Historical Fantasy Campaigns for Role Playing Simulations

Published in "Phantasmagoria" Murdoch Alternative Reality Society Annual, 2004, pp32-38

Why Historical Fantasy?

This article starts with an aesthetic opposition to modern fantasy.

Ursuala K. Le Guin, in that marvellous collection of essays "The Language of the Night", argues against the functionalist realist mode of thinking that is so common in the mainstream world. Faced with the accusation that fantasy fiction is at best a useless waste of time and at worst dangerous escapism, Le Guin emphasizes the utopian and creative in fantasy. The radical psychoanalyst and social theorist Herbert Marcuse does something very similar in a chapter of "Eros and Civilization" - reducing quite unfairly for what is an extremely dense and scholarly text - Marcuse argues that only from mythic utopias as counter-factual ideals is there any motivation of changing our current society. Of course, as Marcuse directly understood, a damaged unconscious mind can have a very distatesful individual fantasy - such as that proposed the Nazi writer Ernst Junger glorified the mixing of machine and human flesh as witnessed in war. Ironically Junger, who authored "The Storm of Steel", was dismissed from the Nazi army after criticising atrocities committed by the SS. Obviously one has to be careful what one wishes for.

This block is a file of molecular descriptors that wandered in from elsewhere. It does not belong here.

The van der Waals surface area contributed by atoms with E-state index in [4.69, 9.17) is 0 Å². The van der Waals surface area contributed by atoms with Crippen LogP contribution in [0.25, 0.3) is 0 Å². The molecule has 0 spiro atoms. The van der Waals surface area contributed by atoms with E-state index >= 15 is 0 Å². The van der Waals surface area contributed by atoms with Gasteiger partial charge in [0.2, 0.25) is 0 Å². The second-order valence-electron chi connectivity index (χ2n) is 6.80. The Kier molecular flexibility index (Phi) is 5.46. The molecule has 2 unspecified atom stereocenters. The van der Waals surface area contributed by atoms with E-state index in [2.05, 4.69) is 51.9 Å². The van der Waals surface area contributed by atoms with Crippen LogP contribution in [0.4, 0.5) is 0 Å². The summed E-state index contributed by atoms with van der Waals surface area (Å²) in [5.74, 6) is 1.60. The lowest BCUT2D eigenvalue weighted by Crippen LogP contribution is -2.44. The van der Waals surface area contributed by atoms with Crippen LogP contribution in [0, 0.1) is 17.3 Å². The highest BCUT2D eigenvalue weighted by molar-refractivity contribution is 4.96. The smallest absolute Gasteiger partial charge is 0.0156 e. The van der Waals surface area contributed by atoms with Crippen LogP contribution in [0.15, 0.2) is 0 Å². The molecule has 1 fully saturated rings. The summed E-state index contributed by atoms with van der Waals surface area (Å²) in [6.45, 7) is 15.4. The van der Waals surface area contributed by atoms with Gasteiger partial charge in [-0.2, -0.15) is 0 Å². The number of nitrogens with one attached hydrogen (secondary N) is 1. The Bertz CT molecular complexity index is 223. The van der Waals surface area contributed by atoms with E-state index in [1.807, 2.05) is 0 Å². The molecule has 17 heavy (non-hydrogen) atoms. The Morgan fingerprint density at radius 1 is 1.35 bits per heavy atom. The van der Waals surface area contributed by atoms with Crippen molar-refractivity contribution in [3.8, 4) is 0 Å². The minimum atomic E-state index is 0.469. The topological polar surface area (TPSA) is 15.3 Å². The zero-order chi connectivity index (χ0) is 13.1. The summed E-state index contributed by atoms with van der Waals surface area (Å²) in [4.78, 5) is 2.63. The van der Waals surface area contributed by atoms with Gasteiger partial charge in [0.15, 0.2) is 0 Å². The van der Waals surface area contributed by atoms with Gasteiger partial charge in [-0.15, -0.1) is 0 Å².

But it hardly the atrocities of the Nazis that lead to a dislike of modern fantasy. That is a question of morals, rather than aesthetics. Rather, what is unpleasing about modern fantasy is the lack of artistic credibility. According the established principles in literature, any aesthetic expression can be analyzed according to setting, narrative, characterization, theme and style. Modern fantasy, to be blunt, is an absolute disaster when analyzed according to these criteria; a quasi-medieval Tolkien-feudal-Conan soup, full of one-dimensional characters, the beautiful good, the ugly evil, with a tale of get-the-girl-and-kill-the-baddies. Even the most highly honoured Professor Tolkien, whose tales have been substantially improved by the recent film trilogy, was prone to these simple errors, although The Lord of the Rings in tempered by a setting which includes European paganism and a thinly veiled metaphor for the right of Catholic Europe to crusade against an evil Muslims.